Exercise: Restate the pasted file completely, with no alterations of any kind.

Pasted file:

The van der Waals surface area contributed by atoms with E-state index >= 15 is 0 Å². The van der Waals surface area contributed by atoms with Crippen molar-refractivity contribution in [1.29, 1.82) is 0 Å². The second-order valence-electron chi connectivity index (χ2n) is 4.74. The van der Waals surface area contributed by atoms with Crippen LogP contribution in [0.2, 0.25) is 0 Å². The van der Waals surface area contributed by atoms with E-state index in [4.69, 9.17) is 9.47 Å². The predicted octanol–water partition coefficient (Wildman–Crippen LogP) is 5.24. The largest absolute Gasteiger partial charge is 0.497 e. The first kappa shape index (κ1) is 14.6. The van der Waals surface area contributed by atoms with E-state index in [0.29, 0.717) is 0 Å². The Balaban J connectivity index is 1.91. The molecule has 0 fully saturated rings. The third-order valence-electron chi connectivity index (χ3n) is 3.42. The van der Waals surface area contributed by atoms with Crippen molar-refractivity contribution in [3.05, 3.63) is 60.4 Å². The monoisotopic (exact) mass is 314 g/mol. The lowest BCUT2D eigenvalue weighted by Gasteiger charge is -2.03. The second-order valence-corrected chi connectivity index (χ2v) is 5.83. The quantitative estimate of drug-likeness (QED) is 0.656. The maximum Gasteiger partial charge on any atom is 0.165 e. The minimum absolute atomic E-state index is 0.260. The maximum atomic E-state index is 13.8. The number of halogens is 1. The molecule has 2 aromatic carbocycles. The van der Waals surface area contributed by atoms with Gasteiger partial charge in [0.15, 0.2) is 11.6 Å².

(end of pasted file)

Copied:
The van der Waals surface area contributed by atoms with E-state index >= 15 is 0 Å². The van der Waals surface area contributed by atoms with Crippen molar-refractivity contribution in [1.29, 1.82) is 0 Å². The second-order valence-electron chi connectivity index (χ2n) is 4.74. The van der Waals surface area contributed by atoms with Crippen LogP contribution in [0.2, 0.25) is 0 Å². The van der Waals surface area contributed by atoms with E-state index in [4.69, 9.17) is 9.47 Å². The predicted octanol–water partition coefficient (Wildman–Crippen LogP) is 5.24. The largest absolute Gasteiger partial charge is 0.497 e. The first kappa shape index (κ1) is 14.6. The van der Waals surface area contributed by atoms with E-state index in [0.29, 0.717) is 0 Å². The Balaban J connectivity index is 1.91. The molecule has 0 fully saturated rings. The third-order valence-electron chi connectivity index (χ3n) is 3.42. The van der Waals surface area contributed by atoms with Crippen molar-refractivity contribution in [3.05, 3.63) is 60.4 Å². The monoisotopic (exact) mass is 314 g/mol. The lowest BCUT2D eigenvalue weighted by Gasteiger charge is -2.03. The second-order valence-corrected chi connectivity index (χ2v) is 5.83. The quantitative estimate of drug-likeness (QED) is 0.656. The maximum Gasteiger partial charge on any atom is 0.165 e. The minimum absolute atomic E-state index is 0.260. The maximum atomic E-state index is 13.8. The number of halogens is 1. The molecule has 2 aromatic carbocycles. The van der Waals surface area contributed by atoms with Gasteiger partial charge in [0.15, 0.2) is 11.6 Å².